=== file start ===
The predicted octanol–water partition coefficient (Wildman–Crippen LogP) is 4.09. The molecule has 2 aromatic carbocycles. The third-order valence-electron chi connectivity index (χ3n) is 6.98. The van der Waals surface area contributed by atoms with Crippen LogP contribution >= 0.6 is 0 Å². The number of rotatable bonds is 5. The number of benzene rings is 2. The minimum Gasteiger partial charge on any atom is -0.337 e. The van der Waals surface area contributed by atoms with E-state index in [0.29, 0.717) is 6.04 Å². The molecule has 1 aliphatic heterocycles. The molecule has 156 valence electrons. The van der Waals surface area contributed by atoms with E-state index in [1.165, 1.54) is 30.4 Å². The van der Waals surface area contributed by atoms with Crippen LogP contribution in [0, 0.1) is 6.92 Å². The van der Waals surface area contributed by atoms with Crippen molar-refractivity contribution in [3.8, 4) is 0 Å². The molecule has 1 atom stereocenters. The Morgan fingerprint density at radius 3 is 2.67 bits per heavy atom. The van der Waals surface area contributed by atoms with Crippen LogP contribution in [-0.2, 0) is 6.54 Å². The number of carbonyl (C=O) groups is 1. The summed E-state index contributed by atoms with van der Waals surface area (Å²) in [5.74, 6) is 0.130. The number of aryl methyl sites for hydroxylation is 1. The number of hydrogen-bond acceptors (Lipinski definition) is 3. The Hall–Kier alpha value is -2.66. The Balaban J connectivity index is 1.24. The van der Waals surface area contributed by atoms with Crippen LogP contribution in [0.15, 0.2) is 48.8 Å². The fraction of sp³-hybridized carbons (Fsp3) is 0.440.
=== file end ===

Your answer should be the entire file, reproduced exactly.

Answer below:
The predicted octanol–water partition coefficient (Wildman–Crippen LogP) is 4.09. The molecule has 2 aromatic carbocycles. The third-order valence-electron chi connectivity index (χ3n) is 6.98. The van der Waals surface area contributed by atoms with Crippen LogP contribution >= 0.6 is 0 Å². The number of rotatable bonds is 5. The number of benzene rings is 2. The minimum Gasteiger partial charge on any atom is -0.337 e. The van der Waals surface area contributed by atoms with E-state index in [0.29, 0.717) is 6.04 Å². The molecule has 1 aliphatic heterocycles. The molecule has 156 valence electrons. The van der Waals surface area contributed by atoms with E-state index in [1.165, 1.54) is 30.4 Å². The van der Waals surface area contributed by atoms with Crippen LogP contribution in [0, 0.1) is 6.92 Å². The van der Waals surface area contributed by atoms with Crippen molar-refractivity contribution in [3.8, 4) is 0 Å². The molecule has 1 atom stereocenters. The Morgan fingerprint density at radius 3 is 2.67 bits per heavy atom. The van der Waals surface area contributed by atoms with Crippen LogP contribution in [-0.2, 0) is 6.54 Å². The number of carbonyl (C=O) groups is 1. The summed E-state index contributed by atoms with van der Waals surface area (Å²) in [5.74, 6) is 0.130. The number of aryl methyl sites for hydroxylation is 1. The number of hydrogen-bond acceptors (Lipinski definition) is 3. The Hall–Kier alpha value is -2.66. The Balaban J connectivity index is 1.24. The van der Waals surface area contributed by atoms with Crippen LogP contribution in [0.15, 0.2) is 48.8 Å². The fraction of sp³-hybridized carbons (Fsp3) is 0.440.